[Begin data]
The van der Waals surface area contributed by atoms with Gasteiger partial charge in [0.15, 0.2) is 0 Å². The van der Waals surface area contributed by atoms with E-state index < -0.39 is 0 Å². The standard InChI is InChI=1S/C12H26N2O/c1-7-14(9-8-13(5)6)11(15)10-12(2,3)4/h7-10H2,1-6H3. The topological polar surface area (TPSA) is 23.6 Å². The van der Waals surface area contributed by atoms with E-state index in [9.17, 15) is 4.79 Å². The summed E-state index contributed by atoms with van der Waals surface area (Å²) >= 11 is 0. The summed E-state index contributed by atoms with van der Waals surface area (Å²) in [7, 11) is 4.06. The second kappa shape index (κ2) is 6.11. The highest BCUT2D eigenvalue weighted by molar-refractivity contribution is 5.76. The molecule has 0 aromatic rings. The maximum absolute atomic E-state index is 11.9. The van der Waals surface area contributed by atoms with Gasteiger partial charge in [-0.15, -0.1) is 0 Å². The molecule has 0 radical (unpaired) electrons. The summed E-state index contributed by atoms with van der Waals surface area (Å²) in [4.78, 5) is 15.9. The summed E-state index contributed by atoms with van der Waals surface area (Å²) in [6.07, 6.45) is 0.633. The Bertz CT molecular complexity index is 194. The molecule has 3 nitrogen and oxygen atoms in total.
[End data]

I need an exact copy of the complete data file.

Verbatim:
The van der Waals surface area contributed by atoms with Gasteiger partial charge in [0.15, 0.2) is 0 Å². The van der Waals surface area contributed by atoms with E-state index < -0.39 is 0 Å². The standard InChI is InChI=1S/C12H26N2O/c1-7-14(9-8-13(5)6)11(15)10-12(2,3)4/h7-10H2,1-6H3. The topological polar surface area (TPSA) is 23.6 Å². The van der Waals surface area contributed by atoms with E-state index in [9.17, 15) is 4.79 Å². The summed E-state index contributed by atoms with van der Waals surface area (Å²) >= 11 is 0. The summed E-state index contributed by atoms with van der Waals surface area (Å²) in [7, 11) is 4.06. The second kappa shape index (κ2) is 6.11. The highest BCUT2D eigenvalue weighted by molar-refractivity contribution is 5.76. The molecule has 0 aromatic rings. The maximum absolute atomic E-state index is 11.9. The van der Waals surface area contributed by atoms with Gasteiger partial charge in [-0.15, -0.1) is 0 Å². The molecule has 0 radical (unpaired) electrons. The summed E-state index contributed by atoms with van der Waals surface area (Å²) in [4.78, 5) is 15.9. The summed E-state index contributed by atoms with van der Waals surface area (Å²) in [6.07, 6.45) is 0.633. The Bertz CT molecular complexity index is 194. The molecule has 3 nitrogen and oxygen atoms in total.